>>     without polluting the commit object with things like Change-Id:
>>     and other cruft, either in the body or in the header.  If we
>>     lose the Change-Id: footer without adding any new cruft in the
>>     commit object header, that would be a great success.  It would
>>     be a failure if we end up touching the object header.
>
> Doesn't Gerrit use git-notes instead of 'Change-Id:' trailer nowadays?
> Notes transport is quite easily controlled; the problem with notes merge
> does not matter for this use.
>
> Best,
> --
> Jakub Narębski

^ permalink raw reply	[flat|nested] 13+ messages in thread

* Re: Git Evolve
  2018-10-01 12:37 ` Derrick Stolee
@ 2018-10-31 21:12   ` Stefan Xenos
  0 siblings, 0 replies; 13+ messages in thread
From: Stefan Xenos @ 2018-10-31 21:12 UTC (permalink / raw)
  To: Derrick Stolee; +Cc: git, Stefan Beller, Jonathan Nieder

Sorry it's taken awhile for me to get back to this thread. I've been
keeping my open source contributions timeboxed, and had to work
through a bit of a backlog before this email thread got back to the
front of the queue.

> What would the command-line experience look like for this workflow? Be specific, including examples!

Yes, I agree that's critical. I'm not going to try to improvise an
answer over email, but I will be sure to include such examples when I
submit the patch to Documentation/technical, after some careful
thought.

> How does one create a commit that obsoletes another?

I was planning to classify all git commands that create commits as
either "modifications" or "clones". Modification commands (such as
rebase or commit --amend) would automatically obsolete their
predecessors. Clone commands (such as cherry-pick) would create copies
without obsoleting the original.

> Are we in the middle of an interactive rebase, or are we simply checking out the commit?

To obsolete a commit, you'd just check it out and amend. You really
wouldn't want to have to do anything extra or put yourself in a
special mode to mark things as obsolete or they wouldn't be much of a
convenience. However, if you were to run the "evolve" command (the
thing that reads the obsolescence markers) and it encountered errors,
you'd be in the middle of something very much like an interactive
rebase.

> How does a use keep track of their progress in a topic?
> How do I view which commits in my topic are obsolete, and to what commits?
> Do obsolescence markers live in the ref space? (This is one way to help answer the question above.)

The answers to these questions are more complicated. I'll be sure to
address them in the technical proposal, but I wouldn't want create a
misunderstanding with an incomplete explanation.

> Can I make multiple commits obsolete into one commit (merge patches)? Can I make my commit obsolete in multiple ways (split a patch)? How is this communicated to the user?

Yes and yes. When a single commit is obsoleted by one or more
non-obsolete commits, this is called divergence and it needs to be
resolved by the user (the evolve command will stop when it encounters
divergence, much like a rebase will stop when it encounters a merge
conflict). Possible resolutions are to discard one of the two
non-obsolete commits by marking them as obsolete, merge the two, or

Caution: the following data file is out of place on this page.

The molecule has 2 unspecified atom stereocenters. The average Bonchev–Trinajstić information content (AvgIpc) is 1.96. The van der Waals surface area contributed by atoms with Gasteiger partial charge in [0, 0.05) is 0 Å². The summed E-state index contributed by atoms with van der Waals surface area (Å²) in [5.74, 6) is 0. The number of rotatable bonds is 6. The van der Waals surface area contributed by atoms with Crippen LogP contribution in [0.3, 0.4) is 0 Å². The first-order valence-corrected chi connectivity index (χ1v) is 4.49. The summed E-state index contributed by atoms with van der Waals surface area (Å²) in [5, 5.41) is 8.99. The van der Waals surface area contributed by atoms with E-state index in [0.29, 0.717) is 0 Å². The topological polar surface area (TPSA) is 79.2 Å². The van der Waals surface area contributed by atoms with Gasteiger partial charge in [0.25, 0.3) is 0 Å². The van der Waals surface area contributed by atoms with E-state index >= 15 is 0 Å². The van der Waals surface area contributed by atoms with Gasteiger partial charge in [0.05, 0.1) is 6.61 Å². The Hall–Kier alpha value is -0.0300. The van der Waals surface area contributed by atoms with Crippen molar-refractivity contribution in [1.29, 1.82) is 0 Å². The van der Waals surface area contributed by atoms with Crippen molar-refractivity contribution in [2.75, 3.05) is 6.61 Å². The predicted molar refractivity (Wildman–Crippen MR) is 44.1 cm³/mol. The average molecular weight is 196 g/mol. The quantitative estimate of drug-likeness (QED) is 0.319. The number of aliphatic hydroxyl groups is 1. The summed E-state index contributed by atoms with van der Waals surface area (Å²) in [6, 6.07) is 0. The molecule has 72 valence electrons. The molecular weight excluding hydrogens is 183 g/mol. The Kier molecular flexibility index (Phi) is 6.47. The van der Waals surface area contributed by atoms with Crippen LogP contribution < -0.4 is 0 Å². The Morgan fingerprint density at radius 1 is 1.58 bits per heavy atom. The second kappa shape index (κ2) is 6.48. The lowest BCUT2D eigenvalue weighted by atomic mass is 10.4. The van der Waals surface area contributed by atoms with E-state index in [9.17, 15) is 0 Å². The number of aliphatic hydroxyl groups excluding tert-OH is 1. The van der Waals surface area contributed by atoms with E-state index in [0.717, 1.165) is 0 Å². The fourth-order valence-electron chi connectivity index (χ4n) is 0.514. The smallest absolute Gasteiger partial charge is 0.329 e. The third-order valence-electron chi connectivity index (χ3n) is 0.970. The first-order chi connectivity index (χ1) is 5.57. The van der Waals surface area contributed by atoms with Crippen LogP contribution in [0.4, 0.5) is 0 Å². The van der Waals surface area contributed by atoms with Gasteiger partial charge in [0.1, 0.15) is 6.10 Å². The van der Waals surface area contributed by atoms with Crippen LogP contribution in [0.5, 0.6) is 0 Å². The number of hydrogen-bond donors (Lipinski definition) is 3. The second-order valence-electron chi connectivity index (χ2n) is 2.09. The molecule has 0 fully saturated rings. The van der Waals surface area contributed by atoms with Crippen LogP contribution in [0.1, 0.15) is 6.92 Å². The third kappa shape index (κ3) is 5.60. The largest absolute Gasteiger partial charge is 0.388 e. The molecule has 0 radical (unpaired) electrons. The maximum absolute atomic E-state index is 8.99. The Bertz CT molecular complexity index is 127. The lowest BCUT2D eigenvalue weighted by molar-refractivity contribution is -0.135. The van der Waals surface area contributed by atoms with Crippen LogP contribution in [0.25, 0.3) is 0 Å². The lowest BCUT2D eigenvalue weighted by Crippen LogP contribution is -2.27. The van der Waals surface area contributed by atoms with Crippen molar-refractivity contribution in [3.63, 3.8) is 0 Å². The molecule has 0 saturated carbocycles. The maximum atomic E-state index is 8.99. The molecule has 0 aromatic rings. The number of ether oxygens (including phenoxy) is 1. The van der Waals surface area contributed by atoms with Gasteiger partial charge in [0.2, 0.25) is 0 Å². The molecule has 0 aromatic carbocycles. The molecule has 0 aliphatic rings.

keep both by cloning one of them and marking it as no longer
obsoleting its predecessor.

Unnecessary divergence isn't a good thing since it requires user
intervention to resolve. Splitting a patch doesn't need to create
divergence (and probably shouldn't). If you split a commit, the
earlier one would be a completely new commit and the latter one would
obsolete the original. Doing it the other way around creates a merge
conflict between the later commit and anything that followed the
original. If both commits obsolete the original, it creates divergence
- and either divergence or a merge would get the user involved
unnecessarily.

A more likely scenario where divergence would occur is of two
different users try to amend the same commit and then share their
results -- or if a user amends a commit, resets back to the original,
and then amends it again.

> Count me in to review the technical details.

Will do!

On Mon, Oct 1, 2018 at 5:37 AM, Derrick Stolee <stolee@gmail.com> wrote:
> On 9/29/2018 7:00 PM, Stefan Xenos wrote:
>>
>> Hello, List!
>
>
> Hello! Welcome.
>
>> I'm interested in porting something like Mercurial's evolve command to
>> Git. I'll be following up with a formal proposal shortly, but before I
>> do I thought I'd introduce myself to the list and find out if anyone
>> else is interested in this topic.
>
>
> I'm CC'ing some contributors who have also expressed interest in this topic.
>
>> What is the evolve command?
>
>
> I'm snipping the rest of your thread because I'm vaguely familiar with how
> this is used in hg, but I haven't used it myself. Instead, I'm going to ask
> you the same questions I asked the last time I had a conversation about this
> with someone. In my opinion, these questions should have good answers before
> we start working on the solution, or else we could paint ourselves into a
> corner as we build the first pieces.
>
> ---
>
> What would the command-line experience look like for this workflow? Be
> specific, including examples!
>
> How does one create a commit that obsoletes another? Are we in the middle of
> an interactive rebase, or are we simply checking out the commit? How does a
> use keep track of their progress in a topic?
>
> How do I view which commits in my topic are obsolete, and to what commits?
>
> If I want to obsolete commits on one machine and then finish the work on
> another machine, how do I do that? Similarly: how can I share obsolete
> commits with other users so they can apply them (or not)?
>
> Do obsolescence markers live in the ref space? (This is one way to help
> answer the question above.)
>
> Can I make multiple commits obsolete into one commit (merge patches)? Can I
> make my commit obsolete in multiple ways (split a patch)? How is this
> communicated to the user?
>
> ---
>